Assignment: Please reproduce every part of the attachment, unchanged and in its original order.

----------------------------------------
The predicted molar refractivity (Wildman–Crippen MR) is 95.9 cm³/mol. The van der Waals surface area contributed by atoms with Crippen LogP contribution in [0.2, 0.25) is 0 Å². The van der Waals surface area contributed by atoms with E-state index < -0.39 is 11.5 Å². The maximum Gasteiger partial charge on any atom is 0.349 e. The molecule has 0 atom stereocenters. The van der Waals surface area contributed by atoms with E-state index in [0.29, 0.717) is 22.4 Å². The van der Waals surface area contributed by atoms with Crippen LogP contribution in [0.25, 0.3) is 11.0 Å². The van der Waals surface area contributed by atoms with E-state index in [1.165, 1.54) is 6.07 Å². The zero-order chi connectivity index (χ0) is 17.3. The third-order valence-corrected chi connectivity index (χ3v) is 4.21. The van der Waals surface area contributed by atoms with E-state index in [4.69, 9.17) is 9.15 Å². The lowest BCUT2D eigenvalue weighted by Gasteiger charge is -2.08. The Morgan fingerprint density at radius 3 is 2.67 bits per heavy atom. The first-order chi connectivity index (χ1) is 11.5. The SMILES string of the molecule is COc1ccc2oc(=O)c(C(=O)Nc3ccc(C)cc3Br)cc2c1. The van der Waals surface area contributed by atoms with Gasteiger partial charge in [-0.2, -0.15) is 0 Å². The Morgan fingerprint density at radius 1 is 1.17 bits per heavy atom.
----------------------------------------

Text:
The predicted molar refractivity (Wildman–Crippen MR) is 95.9 cm³/mol. The van der Waals surface area contributed by atoms with Crippen LogP contribution in [0.2, 0.25) is 0 Å². The van der Waals surface area contributed by atoms with E-state index < -0.39 is 11.5 Å². The maximum Gasteiger partial charge on any atom is 0.349 e. The molecule has 0 atom stereocenters. The van der Waals surface area contributed by atoms with E-state index in [0.29, 0.717) is 22.4 Å². The van der Waals surface area contributed by atoms with Crippen LogP contribution in [0.25, 0.3) is 11.0 Å². The van der Waals surface area contributed by atoms with E-state index in [1.165, 1.54) is 6.07 Å². The zero-order chi connectivity index (χ0) is 17.3. The third-order valence-corrected chi connectivity index (χ3v) is 4.21. The van der Waals surface area contributed by atoms with E-state index in [4.69, 9.17) is 9.15 Å². The lowest BCUT2D eigenvalue weighted by Gasteiger charge is -2.08. The Morgan fingerprint density at radius 3 is 2.67 bits per heavy atom. The first-order chi connectivity index (χ1) is 11.5. The SMILES string of the molecule is COc1ccc2oc(=O)c(C(=O)Nc3ccc(C)cc3Br)cc2c1. The van der Waals surface area contributed by atoms with Gasteiger partial charge in [-0.2, -0.15) is 0 Å². The Morgan fingerprint density at radius 1 is 1.17 bits per heavy atom.